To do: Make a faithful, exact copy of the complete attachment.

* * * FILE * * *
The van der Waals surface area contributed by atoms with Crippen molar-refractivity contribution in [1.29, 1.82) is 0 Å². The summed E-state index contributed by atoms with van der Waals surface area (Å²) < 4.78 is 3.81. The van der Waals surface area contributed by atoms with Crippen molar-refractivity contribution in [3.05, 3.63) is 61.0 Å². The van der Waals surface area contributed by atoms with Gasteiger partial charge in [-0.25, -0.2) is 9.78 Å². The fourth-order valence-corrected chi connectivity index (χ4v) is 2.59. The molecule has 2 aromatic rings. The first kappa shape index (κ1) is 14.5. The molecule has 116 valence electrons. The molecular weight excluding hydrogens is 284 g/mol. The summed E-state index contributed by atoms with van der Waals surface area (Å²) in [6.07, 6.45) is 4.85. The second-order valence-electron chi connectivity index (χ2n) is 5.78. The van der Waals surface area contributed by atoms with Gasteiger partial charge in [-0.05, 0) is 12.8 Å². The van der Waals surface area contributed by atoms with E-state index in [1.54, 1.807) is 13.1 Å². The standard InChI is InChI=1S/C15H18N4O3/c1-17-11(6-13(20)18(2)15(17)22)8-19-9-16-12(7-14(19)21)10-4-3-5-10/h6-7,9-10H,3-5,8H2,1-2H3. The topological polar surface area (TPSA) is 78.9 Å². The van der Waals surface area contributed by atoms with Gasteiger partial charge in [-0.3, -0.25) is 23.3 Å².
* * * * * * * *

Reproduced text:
The van der Waals surface area contributed by atoms with Crippen molar-refractivity contribution in [1.29, 1.82) is 0 Å². The summed E-state index contributed by atoms with van der Waals surface area (Å²) < 4.78 is 3.81. The van der Waals surface area contributed by atoms with Crippen molar-refractivity contribution in [3.05, 3.63) is 61.0 Å². The van der Waals surface area contributed by atoms with Gasteiger partial charge in [-0.25, -0.2) is 9.78 Å². The fourth-order valence-corrected chi connectivity index (χ4v) is 2.59. The molecule has 2 aromatic rings. The first kappa shape index (κ1) is 14.5. The molecule has 116 valence electrons. The molecular weight excluding hydrogens is 284 g/mol. The summed E-state index contributed by atoms with van der Waals surface area (Å²) in [6.07, 6.45) is 4.85. The second-order valence-electron chi connectivity index (χ2n) is 5.78. The van der Waals surface area contributed by atoms with Gasteiger partial charge in [-0.05, 0) is 12.8 Å². The van der Waals surface area contributed by atoms with E-state index in [1.54, 1.807) is 13.1 Å². The standard InChI is InChI=1S/C15H18N4O3/c1-17-11(6-13(20)18(2)15(17)22)8-19-9-16-12(7-14(19)21)10-4-3-5-10/h6-7,9-10H,3-5,8H2,1-2H3. The topological polar surface area (TPSA) is 78.9 Å². The van der Waals surface area contributed by atoms with Gasteiger partial charge in [-0.3, -0.25) is 23.3 Å².